Crystal structure of Mycobacterium tuberculosis LrpA, a leucine-responsive global regulator associated with starvation response.Reddy, M.C., Gokulan, K., Jacobs, W.R., Ioerger, T.R., Sacchettini, J.C.
(2008) Protein Sci. 17: 159-170
- PubMed: 18042675
- DOI: 10.1110/ps.073192208
- PubMed Abstract:
The bacterial leucine-responsive regulatory protein (Lrp) is a global transcriptional regulator that controls the expression of many genes during starvation and the transition to stationary phase. The Mycobacterium tuberculosis gene Rv3291c encodes a ...
The bacterial leucine-responsive regulatory protein (Lrp) is a global transcriptional regulator that controls the expression of many genes during starvation and the transition to stationary phase. The Mycobacterium tuberculosis gene Rv3291c encodes a 150-amino acid protein (designated here as Mtb LrpA) with homology with Escherichia coli Lrp. The crystal structure of the native form of Mtb LrpA was solved at 2.1 A. The Mtb LrpA structure shows an N-terminal DNA-binding domain with a helix-turn-helix (HTH) motif, and a C-terminal regulatory domain. In comparison to the complex of E. coli AsnC with asparagine, the effector-binding pocket (including loop 100-106) in LrpA appears to be largely preserved, with hydrophobic substitutions consistent with its specificity for leucine. The effector-binding pocket is formed at the interface between adjacent dimers, with an opening to the core of the octamer as in AsnC, and an additional substrate-access channel opening to the outer surface of the octamer. Using electrophoretic mobility shift assays, purified Mtb LrpA protein was shown to form a protein-DNA complex with the lat promoter, demonstrating that the lat operon is a direct target of LrpA. Using computational analysis, a putative motif is identified in this region that is also present upstream of other operons differentially regulated under starvation. This study provides insights into the potential role of LrpA as a global regulator in the transition of M. tuberculosis to a persistent state.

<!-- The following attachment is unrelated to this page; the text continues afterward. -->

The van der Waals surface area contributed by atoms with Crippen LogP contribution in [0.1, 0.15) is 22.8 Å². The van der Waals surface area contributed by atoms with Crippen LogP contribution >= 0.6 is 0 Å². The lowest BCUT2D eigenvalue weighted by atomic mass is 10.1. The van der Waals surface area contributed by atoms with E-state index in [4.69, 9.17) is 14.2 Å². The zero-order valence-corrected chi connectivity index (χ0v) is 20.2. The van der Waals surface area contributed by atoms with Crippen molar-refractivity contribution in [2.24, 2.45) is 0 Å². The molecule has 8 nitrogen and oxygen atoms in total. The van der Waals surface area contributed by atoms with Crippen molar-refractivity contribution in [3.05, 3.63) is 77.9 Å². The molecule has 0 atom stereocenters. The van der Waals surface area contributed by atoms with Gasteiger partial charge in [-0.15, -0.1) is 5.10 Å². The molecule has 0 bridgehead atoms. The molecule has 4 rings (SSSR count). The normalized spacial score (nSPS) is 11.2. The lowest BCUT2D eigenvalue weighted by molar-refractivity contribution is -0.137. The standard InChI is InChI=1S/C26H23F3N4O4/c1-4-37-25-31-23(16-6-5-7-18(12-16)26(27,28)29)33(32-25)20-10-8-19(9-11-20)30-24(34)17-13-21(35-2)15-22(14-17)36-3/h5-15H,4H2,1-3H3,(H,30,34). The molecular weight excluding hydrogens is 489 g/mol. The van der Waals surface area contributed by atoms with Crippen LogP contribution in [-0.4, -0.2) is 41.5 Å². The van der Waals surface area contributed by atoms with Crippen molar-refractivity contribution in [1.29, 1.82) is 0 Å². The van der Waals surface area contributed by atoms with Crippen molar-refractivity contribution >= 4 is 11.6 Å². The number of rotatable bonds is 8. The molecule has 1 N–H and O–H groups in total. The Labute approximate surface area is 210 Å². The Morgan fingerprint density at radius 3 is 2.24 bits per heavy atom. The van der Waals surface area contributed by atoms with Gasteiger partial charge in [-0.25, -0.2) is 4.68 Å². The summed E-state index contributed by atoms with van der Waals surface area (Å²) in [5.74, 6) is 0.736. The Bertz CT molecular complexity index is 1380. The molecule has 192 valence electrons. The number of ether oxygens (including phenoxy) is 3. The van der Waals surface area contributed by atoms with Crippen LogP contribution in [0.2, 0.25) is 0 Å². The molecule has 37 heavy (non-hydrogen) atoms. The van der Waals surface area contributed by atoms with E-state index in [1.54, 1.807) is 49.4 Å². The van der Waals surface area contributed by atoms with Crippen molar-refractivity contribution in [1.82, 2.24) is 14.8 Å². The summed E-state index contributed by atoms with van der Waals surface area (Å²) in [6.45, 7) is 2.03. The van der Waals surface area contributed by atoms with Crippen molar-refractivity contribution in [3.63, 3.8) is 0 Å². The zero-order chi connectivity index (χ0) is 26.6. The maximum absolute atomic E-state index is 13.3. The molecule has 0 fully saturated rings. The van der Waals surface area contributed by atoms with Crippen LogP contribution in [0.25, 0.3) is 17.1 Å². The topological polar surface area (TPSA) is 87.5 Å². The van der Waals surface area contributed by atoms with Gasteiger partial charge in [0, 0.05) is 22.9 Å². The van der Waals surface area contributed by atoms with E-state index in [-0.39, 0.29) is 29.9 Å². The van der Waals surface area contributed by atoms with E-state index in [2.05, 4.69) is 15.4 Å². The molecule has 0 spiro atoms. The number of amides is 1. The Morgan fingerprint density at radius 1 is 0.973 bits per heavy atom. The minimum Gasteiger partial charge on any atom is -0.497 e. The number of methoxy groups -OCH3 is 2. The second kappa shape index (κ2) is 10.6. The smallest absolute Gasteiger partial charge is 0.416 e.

Department of Biochemistry and Biophysics, Texas A and M University, College Station, Texas 77843-2128, USA.